Richard J. Daley : politics, race, and the governing of Chicago (Book, 1995) [WorldCat.org]
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Richard J. Daley : politics, race, and the governing of Chicago

Author: Roger Biles
Publisher: DeKalb : Northern Illinois University Press, 1995.
Edition/Format:   Print book : Biography : EnglishView all editions and formats
Summary:
From his first election in 1955 to 1976, Mayor Richard J. Daley dominated Chicago's political landscape. The story of Daley is also the story of Chicago. Faced with issues confronting many American cities in the twentieth century - civil rights, integration, race riots, fiscal crisis, housing, suburban flight, urban renewal - Daley conducted Chicago's business with a steadfast resolve to withstand the many changes  Read more...
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Genre/Form: Biographies
Named Person: Richard J Daley; Richard J Daley; Richard J Daley; Richard J Daley; Richard J Daley; Richard J Daley
Material Type: Biography
Document Type: Book
All Authors / Contributors: Roger Biles
ISBN: 0875801994 9780875801995 0875805663 9780875805665 0875805671 9780875805672
OCLC Number: 31754367
Description: x, 292 pages : illustrations, maps ; 23 cm
Contents: Introduction: Chicago, 1945-1955 --
1. The Road to City Hall --
2. The New Mayor --
3. Mounting Problems --
4. The Challenge to Plantation Politics --
5. Pressure from External Sources --
6. Confrontation with King --
7. The Law and Order Mayor --
8. Daley on Trial --
9. Awash in a Sea of Scandal --
10. The City That Works --
11. The Battle for Chicago.
Responsibility: Roger Biles.
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Abstract:

From his first election in 1955 to 1976, Mayor Richard J. Daley dominated Chicago's political landscape. The story of Daley is also the story of Chicago. Faced with issues confronting many American cities in the twentieth century - civil rights, integration, race riots, fiscal crisis, housing, suburban flight, urban renewal - Daley conducted Chicago's business with a steadfast resolve to withstand the many changes that threatened to engulf his city. In particular, his atavistic approach to racial issues, typified in his opposition to Martin Luther King's campaign to desegregate schools and housing, moderated social change. Through such policies shaping the development of Chicago, he resisted social forces and preserved his city, effectively slowing the pace of change. Even as Daley resisted social change, he was building a new Chicago that under his guidance became known as "the city that works." Daley earned this title for the city by championing civic infrastructure projects that modernized the skyline and improved the quality of life for those who lived and worked there. On the national front, in the meantime, Daley was gaining a reputation. Though as a fellow Irish Catholic Daley had enjoyed high visibility for his support of Kennedy's presidential campaign, it was not until 1968 that his national image as a tough law-and-order mayor emerged fully. During the nationally televised 1968 Democratic Convention, his seeming tolerance of police brutality toward protesters outside the convention hall and his overall repression of dissent formed the public impression of him as a bully. It was an image, wrongly ascribed or not, that tainted the final years of his service to Chicago. Richard J. Daley portrays one of the most prominent of American mayors in a balanced perspective and sheds new light on his place in urban history.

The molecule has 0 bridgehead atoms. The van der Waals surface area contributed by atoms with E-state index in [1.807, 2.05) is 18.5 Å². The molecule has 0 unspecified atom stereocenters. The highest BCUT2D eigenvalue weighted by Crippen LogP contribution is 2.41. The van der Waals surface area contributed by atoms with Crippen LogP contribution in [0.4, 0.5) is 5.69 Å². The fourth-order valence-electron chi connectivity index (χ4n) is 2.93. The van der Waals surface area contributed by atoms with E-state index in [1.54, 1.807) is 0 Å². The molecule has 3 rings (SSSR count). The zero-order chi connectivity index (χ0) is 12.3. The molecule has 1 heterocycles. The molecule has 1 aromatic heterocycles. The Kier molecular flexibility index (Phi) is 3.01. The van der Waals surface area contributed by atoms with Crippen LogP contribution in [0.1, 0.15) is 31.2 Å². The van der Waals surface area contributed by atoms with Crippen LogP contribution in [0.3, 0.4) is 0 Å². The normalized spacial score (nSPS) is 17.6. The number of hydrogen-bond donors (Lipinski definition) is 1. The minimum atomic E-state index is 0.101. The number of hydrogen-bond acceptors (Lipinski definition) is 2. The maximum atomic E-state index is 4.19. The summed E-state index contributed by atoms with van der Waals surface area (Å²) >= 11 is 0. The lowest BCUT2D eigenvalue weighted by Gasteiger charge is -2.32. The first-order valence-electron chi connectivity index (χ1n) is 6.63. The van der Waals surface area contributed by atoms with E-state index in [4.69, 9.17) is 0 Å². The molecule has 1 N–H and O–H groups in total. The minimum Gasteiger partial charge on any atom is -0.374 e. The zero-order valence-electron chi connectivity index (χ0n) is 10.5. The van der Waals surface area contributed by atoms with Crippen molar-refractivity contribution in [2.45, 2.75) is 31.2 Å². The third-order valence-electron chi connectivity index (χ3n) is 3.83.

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""The most complete and authoritative biography of this powerful political figure that we yet have."-Journal of American History" ""Essential reading for urban scholars and those knowledgeable about Read more...

 
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